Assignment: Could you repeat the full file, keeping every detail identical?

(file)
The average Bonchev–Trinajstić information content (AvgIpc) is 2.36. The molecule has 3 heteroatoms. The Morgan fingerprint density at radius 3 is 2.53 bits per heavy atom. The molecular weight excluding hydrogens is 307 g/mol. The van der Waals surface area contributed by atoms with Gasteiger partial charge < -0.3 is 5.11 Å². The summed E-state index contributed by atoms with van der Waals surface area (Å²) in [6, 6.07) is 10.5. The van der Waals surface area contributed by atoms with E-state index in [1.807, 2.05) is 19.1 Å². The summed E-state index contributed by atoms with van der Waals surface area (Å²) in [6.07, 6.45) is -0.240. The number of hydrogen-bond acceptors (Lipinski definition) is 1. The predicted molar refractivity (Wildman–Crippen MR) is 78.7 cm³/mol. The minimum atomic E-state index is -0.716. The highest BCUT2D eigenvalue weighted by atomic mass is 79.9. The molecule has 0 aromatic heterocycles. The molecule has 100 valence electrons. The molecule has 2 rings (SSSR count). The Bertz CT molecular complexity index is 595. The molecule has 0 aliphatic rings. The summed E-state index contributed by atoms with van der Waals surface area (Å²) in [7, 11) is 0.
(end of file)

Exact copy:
The average Bonchev–Trinajstić information content (AvgIpc) is 2.36. The molecule has 3 heteroatoms. The Morgan fingerprint density at radius 3 is 2.53 bits per heavy atom. The molecular weight excluding hydrogens is 307 g/mol. The van der Waals surface area contributed by atoms with Gasteiger partial charge < -0.3 is 5.11 Å². The summed E-state index contributed by atoms with van der Waals surface area (Å²) in [6, 6.07) is 10.5. The van der Waals surface area contributed by atoms with E-state index in [1.807, 2.05) is 19.1 Å². The summed E-state index contributed by atoms with van der Waals surface area (Å²) in [6.07, 6.45) is -0.240. The number of hydrogen-bond acceptors (Lipinski definition) is 1. The predicted molar refractivity (Wildman–Crippen MR) is 78.7 cm³/mol. The minimum atomic E-state index is -0.716. The highest BCUT2D eigenvalue weighted by atomic mass is 79.9. The molecule has 0 aromatic heterocycles. The molecule has 100 valence electrons. The molecule has 2 rings (SSSR count). The Bertz CT molecular complexity index is 595. The molecule has 0 aliphatic rings. The summed E-state index contributed by atoms with van der Waals surface area (Å²) in [7, 11) is 0.